Representatives from pharmaceutical companies sponsoring clinical trials have acknowledged the importance of providing post-trial access to interventions that work. As these companies are themselves benefitting from the participants in a trial, the argument could be made that the companies owe the participants. There is precedent for including language in trial protocols that the sponsor will continue to provide access to a medication until it is accessible to study participants elsewhere. This post-trial access, some argue, is the industry’s responsibility. As PrEP could offer a population-level reduction in HIV prevalence, post-trial access would also provide benefit to local communities where the trials are conducted.

Community voices should be considered when implementing PrEP access in clinical trials

The benefits of community engagement and collaboration between clinical trial networks and community advocates are well documented [49,50,51]. Community Advisory Board (CAB) members are integral colleagues in the operations of trials conducted by the US NIH-funded HIV/AIDS networks, such as the HVTN. CABs help ensure that SoC given to clinical trial participants are ethical, scientifically valid, and developed with sincere collaboration with communities and advocates. In regard to HIV prevention trials conducted in South Africa, community stakeholder involvement in decision-making on PrEP provision is essential to ensuring protocols are acceptable to trial participants. As such, advocates and community representatives should be engaged in the design of the PrEP plans. Communities should feel ‘ownership’ rather than ‘buy-in.’ It is also important there be a mechanism for advocates and community members to monitor and inform SoC evolution so that the care is accountable, transparent, and client centred.

As there are approximately 2000 new HIV infections in young women in South Africa each week, it is imperative that if an effective agent against HIV acquisition exists, its use should not be put on hold. Clinical trial participants will need choices for HIV prevention; a one-size-fits-all approach will not likely make a significant dent in acquisition rates. PrEP should be provided to participants who choose to take it either through easily accessible health care organizations/clinics in the region or by the clinical trial sites themselves. In addition, the success of PEPFAR in ART provision in Africa can be viewed as a model for government action to drastically increase access to PrEP [52].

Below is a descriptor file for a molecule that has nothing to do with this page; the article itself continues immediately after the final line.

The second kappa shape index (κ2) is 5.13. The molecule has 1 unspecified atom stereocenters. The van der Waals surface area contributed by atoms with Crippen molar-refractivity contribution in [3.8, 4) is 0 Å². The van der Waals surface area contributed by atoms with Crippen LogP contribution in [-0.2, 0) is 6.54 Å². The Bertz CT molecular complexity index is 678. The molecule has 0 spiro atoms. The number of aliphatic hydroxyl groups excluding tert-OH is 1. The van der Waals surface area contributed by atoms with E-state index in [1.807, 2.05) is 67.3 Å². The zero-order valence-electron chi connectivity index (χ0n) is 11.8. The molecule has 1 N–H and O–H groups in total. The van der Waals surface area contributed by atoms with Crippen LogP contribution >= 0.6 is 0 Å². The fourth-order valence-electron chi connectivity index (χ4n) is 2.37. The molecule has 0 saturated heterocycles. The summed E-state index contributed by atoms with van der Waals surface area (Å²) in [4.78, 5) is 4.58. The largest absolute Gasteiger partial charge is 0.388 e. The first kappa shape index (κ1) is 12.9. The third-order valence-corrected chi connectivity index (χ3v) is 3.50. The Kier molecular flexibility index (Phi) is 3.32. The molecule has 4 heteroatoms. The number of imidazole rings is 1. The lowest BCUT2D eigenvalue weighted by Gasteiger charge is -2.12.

The topic of how to use PrEP ethically, safely, and effectively has been a key consideration in the planning of prevention trials planned for South Africa. The recommendations of the Ministry of Health, South African ethics boards, research teams, and the vulnerable communities should be heeded in clinical trials conducted in any LMIC. Consensus across all these stakeholders is crucial for deciding how and when to provide access to modalities that have not yet fully bloomed in-country.

During the SoC summit discussions, it became clear that HIV prevention researchers should move towards making PrEP available as part of the HIV prevention package for study participants of a clinical trial. South African investigators and collaborators, including the NIH’s two largest clinical trial networks working in South Africa (HVTN and HPTN), proposed to work together as standard of prevention services evolve in southern Africa. The scientific validity of a clinical trial must be considered in decisions made regarding PrEP access. In addition, it is crucial that investigators engage their government bodies or working groups to motivate the support of PrEP demonstration projects close to research sites, not only for PrEP access, but to also provide HIV testing and PrEP-related safety monitoring.

This summit demonstrated that considerations of SoC in a clinical trial setting are complex. These complexities are dynamic and contextual nuances may vary from site to site. Both local and international guidelines can inform the review and the need to modify the standard of prevention to ensure LMIC clinical trials are performed with the highest ethical standards.